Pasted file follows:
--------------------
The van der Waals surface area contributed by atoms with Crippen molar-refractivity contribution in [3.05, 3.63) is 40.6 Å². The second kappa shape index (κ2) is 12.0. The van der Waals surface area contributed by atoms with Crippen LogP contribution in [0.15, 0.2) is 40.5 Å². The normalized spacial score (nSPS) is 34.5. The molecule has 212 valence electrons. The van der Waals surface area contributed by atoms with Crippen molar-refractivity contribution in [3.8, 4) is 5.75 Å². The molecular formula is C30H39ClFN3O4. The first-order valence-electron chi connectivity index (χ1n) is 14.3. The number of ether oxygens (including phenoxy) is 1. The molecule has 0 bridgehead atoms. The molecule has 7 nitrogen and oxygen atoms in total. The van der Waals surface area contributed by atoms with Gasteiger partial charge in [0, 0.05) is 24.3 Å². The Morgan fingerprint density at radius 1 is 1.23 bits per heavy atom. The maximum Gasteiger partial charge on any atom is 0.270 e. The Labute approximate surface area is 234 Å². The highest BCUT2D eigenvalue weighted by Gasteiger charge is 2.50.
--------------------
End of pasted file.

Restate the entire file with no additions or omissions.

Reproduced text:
The van der Waals surface area contributed by atoms with Crippen molar-refractivity contribution in [3.05, 3.63) is 40.6 Å². The second kappa shape index (κ2) is 12.0. The van der Waals surface area contributed by atoms with Crippen LogP contribution in [0.15, 0.2) is 40.5 Å². The normalized spacial score (nSPS) is 34.5. The molecule has 212 valence electrons. The van der Waals surface area contributed by atoms with Crippen molar-refractivity contribution in [3.8, 4) is 5.75 Å². The molecular formula is C30H39ClFN3O4. The first-order valence-electron chi connectivity index (χ1n) is 14.3. The number of ether oxygens (including phenoxy) is 1. The molecule has 0 bridgehead atoms. The molecule has 7 nitrogen and oxygen atoms in total. The van der Waals surface area contributed by atoms with Gasteiger partial charge in [0, 0.05) is 24.3 Å². The Morgan fingerprint density at radius 1 is 1.23 bits per heavy atom. The maximum Gasteiger partial charge on any atom is 0.270 e. The Labute approximate surface area is 234 Å². The highest BCUT2D eigenvalue weighted by Gasteiger charge is 2.50.